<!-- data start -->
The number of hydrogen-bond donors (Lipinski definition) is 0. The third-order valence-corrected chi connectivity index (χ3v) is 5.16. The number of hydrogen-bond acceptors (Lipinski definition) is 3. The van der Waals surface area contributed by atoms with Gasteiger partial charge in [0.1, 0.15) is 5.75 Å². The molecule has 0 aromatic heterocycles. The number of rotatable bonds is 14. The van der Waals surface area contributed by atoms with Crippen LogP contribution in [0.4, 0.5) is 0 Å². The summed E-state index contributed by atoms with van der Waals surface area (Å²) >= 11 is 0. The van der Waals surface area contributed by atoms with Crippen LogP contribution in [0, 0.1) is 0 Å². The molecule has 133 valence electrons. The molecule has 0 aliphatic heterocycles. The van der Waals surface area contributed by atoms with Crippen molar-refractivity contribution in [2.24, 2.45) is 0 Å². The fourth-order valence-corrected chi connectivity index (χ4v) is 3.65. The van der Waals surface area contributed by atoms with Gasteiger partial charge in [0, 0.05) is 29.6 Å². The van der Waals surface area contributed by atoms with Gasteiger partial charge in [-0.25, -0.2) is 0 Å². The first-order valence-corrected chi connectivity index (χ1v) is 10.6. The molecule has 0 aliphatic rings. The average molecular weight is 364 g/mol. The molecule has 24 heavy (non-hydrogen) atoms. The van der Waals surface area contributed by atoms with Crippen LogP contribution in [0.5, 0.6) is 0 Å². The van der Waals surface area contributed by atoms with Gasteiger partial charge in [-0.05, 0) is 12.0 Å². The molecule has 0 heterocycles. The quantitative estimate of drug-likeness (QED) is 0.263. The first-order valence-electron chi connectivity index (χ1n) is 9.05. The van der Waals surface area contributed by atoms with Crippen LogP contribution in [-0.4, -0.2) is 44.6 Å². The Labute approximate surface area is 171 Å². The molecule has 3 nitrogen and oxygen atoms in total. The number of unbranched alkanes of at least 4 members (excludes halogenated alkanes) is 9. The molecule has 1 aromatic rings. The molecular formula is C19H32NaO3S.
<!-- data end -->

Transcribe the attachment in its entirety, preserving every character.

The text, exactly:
The number of hydrogen-bond donors (Lipinski definition) is 0. The third-order valence-corrected chi connectivity index (χ3v) is 5.16. The number of hydrogen-bond acceptors (Lipinski definition) is 3. The van der Waals surface area contributed by atoms with Gasteiger partial charge in [0.1, 0.15) is 5.75 Å². The molecule has 0 aromatic heterocycles. The number of rotatable bonds is 14. The van der Waals surface area contributed by atoms with Crippen LogP contribution in [0.4, 0.5) is 0 Å². The summed E-state index contributed by atoms with van der Waals surface area (Å²) >= 11 is 0. The van der Waals surface area contributed by atoms with Crippen LogP contribution in [0, 0.1) is 0 Å². The molecule has 133 valence electrons. The molecule has 0 aliphatic heterocycles. The van der Waals surface area contributed by atoms with Crippen molar-refractivity contribution in [2.24, 2.45) is 0 Å². The fourth-order valence-corrected chi connectivity index (χ4v) is 3.65. The van der Waals surface area contributed by atoms with Gasteiger partial charge in [0, 0.05) is 29.6 Å². The van der Waals surface area contributed by atoms with Gasteiger partial charge in [-0.25, -0.2) is 0 Å². The first-order valence-corrected chi connectivity index (χ1v) is 10.6. The molecule has 0 aliphatic rings. The average molecular weight is 364 g/mol. The molecule has 24 heavy (non-hydrogen) atoms. The van der Waals surface area contributed by atoms with Crippen LogP contribution in [0.5, 0.6) is 0 Å². The van der Waals surface area contributed by atoms with Gasteiger partial charge in [-0.05, 0) is 12.0 Å². The molecule has 0 heterocycles. The quantitative estimate of drug-likeness (QED) is 0.263. The first-order valence-electron chi connectivity index (χ1n) is 9.05. The van der Waals surface area contributed by atoms with Crippen LogP contribution in [-0.4, -0.2) is 44.6 Å². The Labute approximate surface area is 171 Å². The molecule has 3 nitrogen and oxygen atoms in total. The number of unbranched alkanes of at least 4 members (excludes halogenated alkanes) is 9. The molecule has 1 aromatic rings. The molecular formula is C19H32NaO3S.